If you are a self-published author, which platform do you prefer? (Amazon, Smashwords, Lulu, Author House, or something not mentioned), and why?

Smashwords, without a doubt. It’s user friendly, takes a low cut of author royalties, and the help staff usually answer emails fairly quickly. I also love all the great features, like the affiliate marketing programme, the author interview on author profiles, the wide distribution network and the coupon manager, which enables me to give out free or discounted copies of my books whenever I want with the click of a button.

What do you do if inspiration strikes in an inconvenient place like (car, restaurant, bathroom/shower, etc..) and how do you capture that moment before it gets away from you?

I jot it down on a piece of paper, or, if I don’t have paper or a pen, I save it as a reminder on my cell.

Do you have a target amount of words/pages for each of your books or do you just know when enough is enough?

I write until the story is finished without considering word count. In some cases, like the book I just finished writing, the story continues long after the book ends, but continuing it in the same book would make the book far longer than others in the series. So I ended it in a nice place, then continued the story in the next book. It happens to fit really nicely too, so it won’t feel like it’s cut off halfway through the story – at least, I hope not!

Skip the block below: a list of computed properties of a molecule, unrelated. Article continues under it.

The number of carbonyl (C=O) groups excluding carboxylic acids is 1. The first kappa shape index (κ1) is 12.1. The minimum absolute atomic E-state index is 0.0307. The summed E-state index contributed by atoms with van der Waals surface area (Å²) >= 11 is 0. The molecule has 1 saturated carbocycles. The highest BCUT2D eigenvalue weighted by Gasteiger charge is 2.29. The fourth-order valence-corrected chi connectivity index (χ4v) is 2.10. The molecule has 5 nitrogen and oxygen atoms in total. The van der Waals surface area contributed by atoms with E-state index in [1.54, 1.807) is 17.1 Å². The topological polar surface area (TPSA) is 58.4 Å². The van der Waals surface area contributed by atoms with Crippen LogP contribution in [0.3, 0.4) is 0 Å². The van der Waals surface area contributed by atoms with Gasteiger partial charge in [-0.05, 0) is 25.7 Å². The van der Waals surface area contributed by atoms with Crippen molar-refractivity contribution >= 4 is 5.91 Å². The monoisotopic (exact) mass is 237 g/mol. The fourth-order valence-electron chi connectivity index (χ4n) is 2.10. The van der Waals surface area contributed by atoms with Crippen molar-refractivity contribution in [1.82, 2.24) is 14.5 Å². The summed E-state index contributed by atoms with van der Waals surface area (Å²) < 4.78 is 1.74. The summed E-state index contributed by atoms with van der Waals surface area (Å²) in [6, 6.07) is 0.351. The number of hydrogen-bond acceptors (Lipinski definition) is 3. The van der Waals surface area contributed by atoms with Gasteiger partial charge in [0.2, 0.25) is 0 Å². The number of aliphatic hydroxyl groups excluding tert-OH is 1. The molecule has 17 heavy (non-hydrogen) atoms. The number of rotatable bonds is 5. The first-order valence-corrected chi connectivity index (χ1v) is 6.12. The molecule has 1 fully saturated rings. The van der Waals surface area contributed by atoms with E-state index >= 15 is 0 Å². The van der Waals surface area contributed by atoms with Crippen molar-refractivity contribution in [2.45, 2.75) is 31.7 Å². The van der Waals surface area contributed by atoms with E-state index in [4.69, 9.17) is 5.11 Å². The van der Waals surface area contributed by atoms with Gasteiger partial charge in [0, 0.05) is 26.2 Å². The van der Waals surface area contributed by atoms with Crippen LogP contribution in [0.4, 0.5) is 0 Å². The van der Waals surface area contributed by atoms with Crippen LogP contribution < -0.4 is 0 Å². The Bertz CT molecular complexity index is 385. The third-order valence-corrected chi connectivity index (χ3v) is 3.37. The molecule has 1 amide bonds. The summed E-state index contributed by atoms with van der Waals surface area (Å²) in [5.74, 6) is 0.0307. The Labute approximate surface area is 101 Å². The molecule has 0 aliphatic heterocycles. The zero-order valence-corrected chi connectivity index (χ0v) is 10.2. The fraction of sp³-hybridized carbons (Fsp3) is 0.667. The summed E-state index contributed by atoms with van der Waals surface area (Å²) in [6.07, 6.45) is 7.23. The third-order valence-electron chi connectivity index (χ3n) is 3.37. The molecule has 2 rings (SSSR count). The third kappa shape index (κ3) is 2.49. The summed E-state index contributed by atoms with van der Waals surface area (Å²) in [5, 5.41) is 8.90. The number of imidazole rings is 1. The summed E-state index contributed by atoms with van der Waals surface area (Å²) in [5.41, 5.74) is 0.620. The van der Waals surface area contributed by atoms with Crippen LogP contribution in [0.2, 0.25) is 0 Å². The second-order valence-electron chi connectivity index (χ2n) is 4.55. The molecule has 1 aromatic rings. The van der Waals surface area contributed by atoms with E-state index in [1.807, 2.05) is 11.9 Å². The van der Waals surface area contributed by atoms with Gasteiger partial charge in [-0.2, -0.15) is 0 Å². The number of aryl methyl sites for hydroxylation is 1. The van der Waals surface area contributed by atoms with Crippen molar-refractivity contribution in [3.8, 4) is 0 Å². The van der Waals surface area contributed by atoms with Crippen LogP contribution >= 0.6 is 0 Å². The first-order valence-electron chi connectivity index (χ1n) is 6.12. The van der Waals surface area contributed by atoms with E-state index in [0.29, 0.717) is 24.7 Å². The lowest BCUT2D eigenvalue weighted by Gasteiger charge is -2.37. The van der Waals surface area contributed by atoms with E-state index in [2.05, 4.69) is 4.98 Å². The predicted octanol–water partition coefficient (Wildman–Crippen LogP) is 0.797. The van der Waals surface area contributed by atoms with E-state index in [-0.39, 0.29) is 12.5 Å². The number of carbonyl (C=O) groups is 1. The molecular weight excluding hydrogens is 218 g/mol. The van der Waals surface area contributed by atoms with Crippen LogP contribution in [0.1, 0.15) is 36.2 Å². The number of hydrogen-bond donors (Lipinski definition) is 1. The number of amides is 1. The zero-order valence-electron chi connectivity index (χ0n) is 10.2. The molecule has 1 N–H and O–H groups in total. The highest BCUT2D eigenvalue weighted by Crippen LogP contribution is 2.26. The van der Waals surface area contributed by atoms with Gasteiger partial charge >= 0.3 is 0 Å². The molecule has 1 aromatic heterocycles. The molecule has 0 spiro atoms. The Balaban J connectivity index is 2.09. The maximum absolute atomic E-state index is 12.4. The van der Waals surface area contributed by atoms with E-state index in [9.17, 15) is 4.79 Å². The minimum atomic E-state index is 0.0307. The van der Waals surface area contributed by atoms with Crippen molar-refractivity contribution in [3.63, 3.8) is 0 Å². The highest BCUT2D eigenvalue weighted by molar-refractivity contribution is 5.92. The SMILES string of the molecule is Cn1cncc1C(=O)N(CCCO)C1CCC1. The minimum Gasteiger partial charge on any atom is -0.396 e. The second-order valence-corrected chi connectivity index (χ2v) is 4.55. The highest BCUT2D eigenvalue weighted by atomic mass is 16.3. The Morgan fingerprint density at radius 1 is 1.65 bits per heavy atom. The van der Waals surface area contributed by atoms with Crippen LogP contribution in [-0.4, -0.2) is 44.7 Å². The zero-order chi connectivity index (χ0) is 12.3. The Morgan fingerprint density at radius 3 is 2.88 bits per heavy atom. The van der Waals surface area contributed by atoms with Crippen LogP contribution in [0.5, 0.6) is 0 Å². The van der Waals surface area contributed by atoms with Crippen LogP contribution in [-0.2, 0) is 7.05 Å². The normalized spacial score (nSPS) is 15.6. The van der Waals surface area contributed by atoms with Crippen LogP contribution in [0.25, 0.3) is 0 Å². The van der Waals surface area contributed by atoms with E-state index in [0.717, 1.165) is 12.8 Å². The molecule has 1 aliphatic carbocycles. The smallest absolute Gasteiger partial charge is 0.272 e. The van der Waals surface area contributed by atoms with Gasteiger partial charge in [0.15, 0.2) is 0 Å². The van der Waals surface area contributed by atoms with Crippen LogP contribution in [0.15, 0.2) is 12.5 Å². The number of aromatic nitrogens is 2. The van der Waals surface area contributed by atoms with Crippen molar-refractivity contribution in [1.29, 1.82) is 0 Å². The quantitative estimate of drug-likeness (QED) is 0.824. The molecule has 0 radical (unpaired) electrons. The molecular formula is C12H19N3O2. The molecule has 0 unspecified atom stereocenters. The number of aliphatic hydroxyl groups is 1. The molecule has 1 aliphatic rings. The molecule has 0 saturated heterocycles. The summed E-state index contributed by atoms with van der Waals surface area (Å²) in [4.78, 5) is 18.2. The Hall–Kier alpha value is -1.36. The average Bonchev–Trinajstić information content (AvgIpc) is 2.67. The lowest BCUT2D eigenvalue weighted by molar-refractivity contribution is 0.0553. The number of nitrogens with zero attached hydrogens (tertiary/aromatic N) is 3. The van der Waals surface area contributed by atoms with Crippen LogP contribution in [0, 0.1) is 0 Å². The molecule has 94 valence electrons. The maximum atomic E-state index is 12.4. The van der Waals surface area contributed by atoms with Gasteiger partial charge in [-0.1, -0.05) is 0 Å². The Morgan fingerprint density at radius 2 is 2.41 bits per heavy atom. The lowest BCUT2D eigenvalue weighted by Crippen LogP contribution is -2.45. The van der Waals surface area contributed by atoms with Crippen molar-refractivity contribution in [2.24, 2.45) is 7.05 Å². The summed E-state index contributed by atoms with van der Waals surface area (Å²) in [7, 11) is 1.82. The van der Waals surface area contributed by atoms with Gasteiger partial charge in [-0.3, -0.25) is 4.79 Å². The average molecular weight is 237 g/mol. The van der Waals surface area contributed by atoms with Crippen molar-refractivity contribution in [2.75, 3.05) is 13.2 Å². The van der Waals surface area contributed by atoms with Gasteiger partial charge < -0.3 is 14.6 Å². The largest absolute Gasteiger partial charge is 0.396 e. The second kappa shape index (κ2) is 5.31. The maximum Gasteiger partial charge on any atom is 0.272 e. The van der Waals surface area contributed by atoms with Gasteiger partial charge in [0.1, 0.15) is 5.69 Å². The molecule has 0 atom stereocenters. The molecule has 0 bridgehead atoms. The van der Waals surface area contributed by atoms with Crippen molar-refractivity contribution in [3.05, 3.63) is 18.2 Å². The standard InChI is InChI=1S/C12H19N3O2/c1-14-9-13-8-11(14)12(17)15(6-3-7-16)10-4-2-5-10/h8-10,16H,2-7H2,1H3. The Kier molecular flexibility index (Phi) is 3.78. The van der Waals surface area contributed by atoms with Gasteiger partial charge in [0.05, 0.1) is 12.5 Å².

Do you believe there is value in a review? Do you believe they are under rated, over rated, or don’t matter at all?

Reviews are vital, because they allow potential new readers to see what other readers thought of your book. It’s almost like being allowed to smell chocolate cake in order to decide if you want to buy and eat it.

What are your thoughts on authors doing review swaps, paying for reviews, or reviews that just don’t seem right for the book?

It depends how honest they are. I do review swaps, but with the agreement that, if they would give the book less than four stars, they give me private feedback instead that I can use to better the book (assuming I agree with the feedback, of course). So no one ever lies in a review for me, and I will never lie in a review for someone else.

Do you believe there are competitors or general readers out to sabotage authors with bad reviews and what are your experiences with this?

I believe so, yes, but I don’t think most of us need to worry too much about this unless you’re being targeted by more than one of these types, because readers aren’t stupid – they will see where it’s coming from and where it’s personal, and will ignore those reviews.

With self publishing being so easy these days, do you believe there is an over abundance of books out there and how do you sort through all the hype or copycats?